Canadian youth sharing others’ sexts at alarming rate: study
Parents and teachers need evidence-based strategies to confront culture of non-consensual sharing
OTTAWA, February 6, 2018 – Forty-two percent of Canadian youth who’ve sent sexy or nude images have had one shared without their consent, according to new research from the University of Toronto’s Factor-Inwentash Faculty of Social Work and MediaSmarts, Canada’s centre for digital and media literacy, in partnership with TELUS WISE.
The national survey of 800 young people aged 16 to 20, conducted last August, found that 41 percent of youth had sent one or more sexts, with boys and girls sending sexts at roughly the same rate. Meanwhile 30 percent of youth had shared a sext, whether by showing it to others in person, forwarding it electronically, or posting it to a public forum. Boys were more likely than girls to have shared a sext.
“Our research supports the need for adults to differentiate between sending sexts and sharing sexts non-consensually,” says Faye Mishna, Dean and Professor at the Factor-Inwentash Faculty of Social Work. “Education and programs must take different approaches to each.”
Perhaps most worrying for parents and teachers is that current strategies to stop non-consensual sharing of sexts – including awareness of criminal laws, household rules and education programs in schools – appear to have little to no impact.
“An abstinence approach to sexting, which tends to focus on girls, just isn’t effective at preventing non-consensual sharing,” says Matthew Johnson, MediaSmarts’ Director of Education and the lead author of the study. “Our research shows that it’s a small subset of boys who are the most likely to share sexts, and that’s where we need to focus our educational efforts in order to stamp out this illegal and harmful behaviour.”
The study found three main factors that influence non-consensual sharing behaviour:
- Gender stereotypes: Youth who agreed with statements such as “Men should be more interested than women in sex” and “A woman cannot be truly happy unless she is in a relationship” were significantly more likely to have shared a sext.
- Moral disengagement: Agreeing with statements that justified sharing sexts, such as “Sharing sexts is so common, nobody cares about it” and “If a boy shares a sext he received with one friend and that friend shares it, then it isn’t the first boy’s fault”, was strongly correlated with sharing sexts.
- A culture of sharing: Together, gender stereotypes and moral disengagement contribute to a culture of sharing among roughly a third of youth who see sharing sexts non-consensually as normal, acceptable and even positive.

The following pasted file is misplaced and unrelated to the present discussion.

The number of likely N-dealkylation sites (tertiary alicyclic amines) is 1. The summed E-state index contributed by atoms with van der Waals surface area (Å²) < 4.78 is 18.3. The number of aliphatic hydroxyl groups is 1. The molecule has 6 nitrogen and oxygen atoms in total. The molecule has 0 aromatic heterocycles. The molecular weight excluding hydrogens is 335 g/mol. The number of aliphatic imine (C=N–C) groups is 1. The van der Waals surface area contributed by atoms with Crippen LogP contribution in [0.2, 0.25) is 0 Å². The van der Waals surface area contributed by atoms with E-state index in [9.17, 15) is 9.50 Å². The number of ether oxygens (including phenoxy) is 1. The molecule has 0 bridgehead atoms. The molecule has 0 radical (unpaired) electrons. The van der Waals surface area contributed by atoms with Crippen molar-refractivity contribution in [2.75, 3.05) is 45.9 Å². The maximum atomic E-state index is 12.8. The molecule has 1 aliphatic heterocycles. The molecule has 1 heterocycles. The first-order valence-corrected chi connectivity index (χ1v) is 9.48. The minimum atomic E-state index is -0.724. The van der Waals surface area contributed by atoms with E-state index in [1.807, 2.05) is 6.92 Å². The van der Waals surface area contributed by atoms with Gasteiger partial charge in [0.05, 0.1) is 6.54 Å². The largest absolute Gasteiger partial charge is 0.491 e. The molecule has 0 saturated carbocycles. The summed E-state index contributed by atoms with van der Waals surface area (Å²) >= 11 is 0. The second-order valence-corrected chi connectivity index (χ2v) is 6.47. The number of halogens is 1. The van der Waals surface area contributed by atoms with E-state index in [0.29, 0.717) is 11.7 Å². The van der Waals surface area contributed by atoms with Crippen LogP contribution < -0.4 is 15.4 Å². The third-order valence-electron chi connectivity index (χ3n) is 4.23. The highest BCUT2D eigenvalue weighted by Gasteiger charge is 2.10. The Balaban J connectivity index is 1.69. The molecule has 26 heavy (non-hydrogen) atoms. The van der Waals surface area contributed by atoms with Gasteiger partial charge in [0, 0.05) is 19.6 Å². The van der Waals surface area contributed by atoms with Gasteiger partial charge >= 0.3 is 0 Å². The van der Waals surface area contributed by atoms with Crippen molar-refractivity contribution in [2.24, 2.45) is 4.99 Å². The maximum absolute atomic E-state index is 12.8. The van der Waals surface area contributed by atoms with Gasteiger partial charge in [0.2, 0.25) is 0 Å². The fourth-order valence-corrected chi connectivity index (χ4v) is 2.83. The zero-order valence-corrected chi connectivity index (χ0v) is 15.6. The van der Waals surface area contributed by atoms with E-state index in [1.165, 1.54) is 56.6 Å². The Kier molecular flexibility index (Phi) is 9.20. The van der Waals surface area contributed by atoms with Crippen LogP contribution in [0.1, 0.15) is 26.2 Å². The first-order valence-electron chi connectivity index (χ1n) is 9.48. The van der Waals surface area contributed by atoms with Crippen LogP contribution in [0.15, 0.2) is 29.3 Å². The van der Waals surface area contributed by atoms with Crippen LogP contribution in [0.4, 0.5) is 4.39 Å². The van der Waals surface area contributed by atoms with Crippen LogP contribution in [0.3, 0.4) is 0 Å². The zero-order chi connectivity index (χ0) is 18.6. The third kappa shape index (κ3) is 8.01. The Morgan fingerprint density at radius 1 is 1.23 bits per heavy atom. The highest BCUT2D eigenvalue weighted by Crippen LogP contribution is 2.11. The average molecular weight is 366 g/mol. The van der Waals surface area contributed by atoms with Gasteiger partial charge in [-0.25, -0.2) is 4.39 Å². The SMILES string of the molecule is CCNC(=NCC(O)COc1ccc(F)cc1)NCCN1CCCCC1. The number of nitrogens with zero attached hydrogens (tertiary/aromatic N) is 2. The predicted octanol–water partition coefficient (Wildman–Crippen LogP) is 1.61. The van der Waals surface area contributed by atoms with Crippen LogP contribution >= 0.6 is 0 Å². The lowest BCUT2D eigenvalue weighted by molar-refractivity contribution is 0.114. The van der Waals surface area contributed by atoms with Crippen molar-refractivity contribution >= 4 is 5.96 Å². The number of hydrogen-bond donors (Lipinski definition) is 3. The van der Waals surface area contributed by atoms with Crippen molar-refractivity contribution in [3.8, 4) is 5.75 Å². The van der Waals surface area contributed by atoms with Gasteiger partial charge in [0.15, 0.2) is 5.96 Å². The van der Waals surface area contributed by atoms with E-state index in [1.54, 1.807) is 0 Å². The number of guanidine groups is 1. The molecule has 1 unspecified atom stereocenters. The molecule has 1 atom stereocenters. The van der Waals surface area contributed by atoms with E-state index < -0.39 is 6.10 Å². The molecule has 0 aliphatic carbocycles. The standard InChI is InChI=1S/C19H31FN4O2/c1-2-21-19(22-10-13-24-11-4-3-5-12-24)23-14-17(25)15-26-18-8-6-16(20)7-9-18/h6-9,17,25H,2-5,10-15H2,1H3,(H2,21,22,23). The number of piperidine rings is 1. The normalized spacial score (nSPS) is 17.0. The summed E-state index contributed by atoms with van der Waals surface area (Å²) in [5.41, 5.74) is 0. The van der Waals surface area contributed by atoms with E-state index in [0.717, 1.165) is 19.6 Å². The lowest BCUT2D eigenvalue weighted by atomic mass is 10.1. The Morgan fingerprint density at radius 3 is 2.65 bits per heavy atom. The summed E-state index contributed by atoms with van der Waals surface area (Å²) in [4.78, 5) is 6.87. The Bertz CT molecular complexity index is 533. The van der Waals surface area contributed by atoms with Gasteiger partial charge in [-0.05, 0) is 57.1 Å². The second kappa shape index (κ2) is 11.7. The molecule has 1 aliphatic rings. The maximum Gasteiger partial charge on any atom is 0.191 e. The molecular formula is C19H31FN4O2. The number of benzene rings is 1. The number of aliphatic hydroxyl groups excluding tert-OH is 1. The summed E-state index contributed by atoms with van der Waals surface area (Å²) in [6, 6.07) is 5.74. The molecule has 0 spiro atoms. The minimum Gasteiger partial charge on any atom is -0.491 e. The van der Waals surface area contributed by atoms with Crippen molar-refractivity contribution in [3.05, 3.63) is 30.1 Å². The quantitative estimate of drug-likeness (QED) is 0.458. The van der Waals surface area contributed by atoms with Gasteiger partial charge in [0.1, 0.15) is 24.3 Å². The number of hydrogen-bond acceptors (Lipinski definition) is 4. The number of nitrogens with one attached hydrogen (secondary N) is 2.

“As adults and parents, we can see the harm that can come from a culture of sharing, and this research is an eye-opener for all of us. Non-consensual sharing of sexts is a privacy issue and a form of cyberbullying that can have serious consequences for our youth,” said Nimtaz Kanji, Director, TELUS WISE. “With this research and through the TELUS WISE program, we can now create new evidence-based tools for parents, teachers and youth in partnership with MediaSmarts to help provide all Canadian families with the resources they need to help confront and prevent this behaviour moving forward.”
TELUS WISE is a free educational program focusing on Internet and smartphone safety and security offering Canadians of all ages’ interactive and informative workshops and resources. Topics include parenting in a digital society, online privacy, online reputation management, social media safety, identity theft protection and more.
Parents are encouraged to talk to their children about the moral pitfalls of sharing sexts non-consensually. MediaSmarts has tip sheets and guides on its website to help parents navigate these difficult conversations.
MediaSmarts is a Canadian not-for-profit centre for digital and media literacy. Its vision is that children and youth have the critical thinking skills to engage with media as active and informed digital citizens. MediaSmarts offers hundreds of digital and media literacy resources for teachers, parents and librarians on its website.
About the Factor-Inwentash Faculty of Social Work
Renowned internationally for excellence in education, scholarship and research, the Factor-Inwentash Faculty of Social Work at the University of Toronto is distinguished by its emphasis on the integration of research and practice in both the classroom and practicum education. Graduates of the faculty are equipped with the knowledge, skills and dedication to make a critical contribution, on a local and global scale, to the future of human well-being.
Contact: Liz Berman, Marketing and Communications Manager, MediaSmarts
613-224-7721, ext. 231, firstname.lastname@example.org